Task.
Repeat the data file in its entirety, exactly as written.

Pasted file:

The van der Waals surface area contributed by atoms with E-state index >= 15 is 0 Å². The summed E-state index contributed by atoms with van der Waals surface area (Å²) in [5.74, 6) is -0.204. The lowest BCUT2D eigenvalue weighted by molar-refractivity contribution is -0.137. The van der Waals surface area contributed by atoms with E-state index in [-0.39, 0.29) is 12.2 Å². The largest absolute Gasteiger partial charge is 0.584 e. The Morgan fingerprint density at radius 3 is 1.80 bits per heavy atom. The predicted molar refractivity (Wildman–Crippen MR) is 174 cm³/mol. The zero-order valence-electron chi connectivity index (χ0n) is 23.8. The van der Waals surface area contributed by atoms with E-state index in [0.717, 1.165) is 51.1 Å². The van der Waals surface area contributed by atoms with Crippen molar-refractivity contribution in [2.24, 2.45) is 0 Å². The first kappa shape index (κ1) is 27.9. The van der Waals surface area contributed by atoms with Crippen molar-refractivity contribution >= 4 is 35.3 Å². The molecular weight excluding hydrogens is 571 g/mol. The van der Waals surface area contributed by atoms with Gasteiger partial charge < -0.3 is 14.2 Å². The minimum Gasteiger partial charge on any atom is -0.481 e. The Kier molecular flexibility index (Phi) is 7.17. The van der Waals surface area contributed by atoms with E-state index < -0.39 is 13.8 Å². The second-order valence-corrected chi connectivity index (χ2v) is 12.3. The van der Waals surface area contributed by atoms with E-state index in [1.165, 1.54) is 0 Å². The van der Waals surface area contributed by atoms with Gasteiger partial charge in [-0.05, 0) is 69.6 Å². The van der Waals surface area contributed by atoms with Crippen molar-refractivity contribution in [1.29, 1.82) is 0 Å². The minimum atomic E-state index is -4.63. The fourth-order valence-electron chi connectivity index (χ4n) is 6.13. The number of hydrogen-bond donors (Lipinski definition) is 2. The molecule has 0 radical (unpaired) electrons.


The van der Waals surface area contributed by atoms with E-state index >= 15 is 0 Å². The summed E-state index contributed by atoms with van der Waals surface area (Å²) in [5.74, 6) is -0.204. The lowest BCUT2D eigenvalue weighted by molar-refractivity contribution is -0.137. The van der Waals surface area contributed by atoms with E-state index in [-0.39, 0.29) is 12.2 Å². The largest absolute Gasteiger partial charge is 0.584 e. The Morgan fingerprint density at radius 3 is 1.80 bits per heavy atom. The predicted molar refractivity (Wildman–Crippen MR) is 174 cm³/mol. The zero-order valence-electron chi connectivity index (χ0n) is 23.8. The van der Waals surface area contributed by atoms with E-state index in [0.717, 1.165) is 51.1 Å². The van der Waals surface area contributed by atoms with Crippen molar-refractivity contribution in [2.24, 2.45) is 0 Å². The first kappa shape index (κ1) is 27.9. The van der Waals surface area contributed by atoms with Crippen molar-refractivity contribution >= 4 is 35.3 Å². The molecular weight excluding hydrogens is 571 g/mol. The van der Waals surface area contributed by atoms with Gasteiger partial charge < -0.3 is 14.2 Å². The minimum Gasteiger partial charge on any atom is -0.481 e. The Kier molecular flexibility index (Phi) is 7.17. The van der Waals surface area contributed by atoms with E-state index < -0.39 is 13.8 Å². The second-order valence-corrected chi connectivity index (χ2v) is 12.3. The van der Waals surface area contributed by atoms with E-state index in [1.165, 1.54) is 0 Å². The van der Waals surface area contributed by atoms with Gasteiger partial charge in [-0.05, 0) is 69.6 Å². The van der Waals surface area contributed by atoms with Crippen molar-refractivity contribution in [1.29, 1.82) is 0 Å². The minimum atomic E-state index is -4.63. The fourth-order valence-electron chi connectivity index (χ4n) is 6.13. The number of hydrogen-bond donors (Lipinski definition) is 2. The molecule has 0 radical (unpaired) electrons.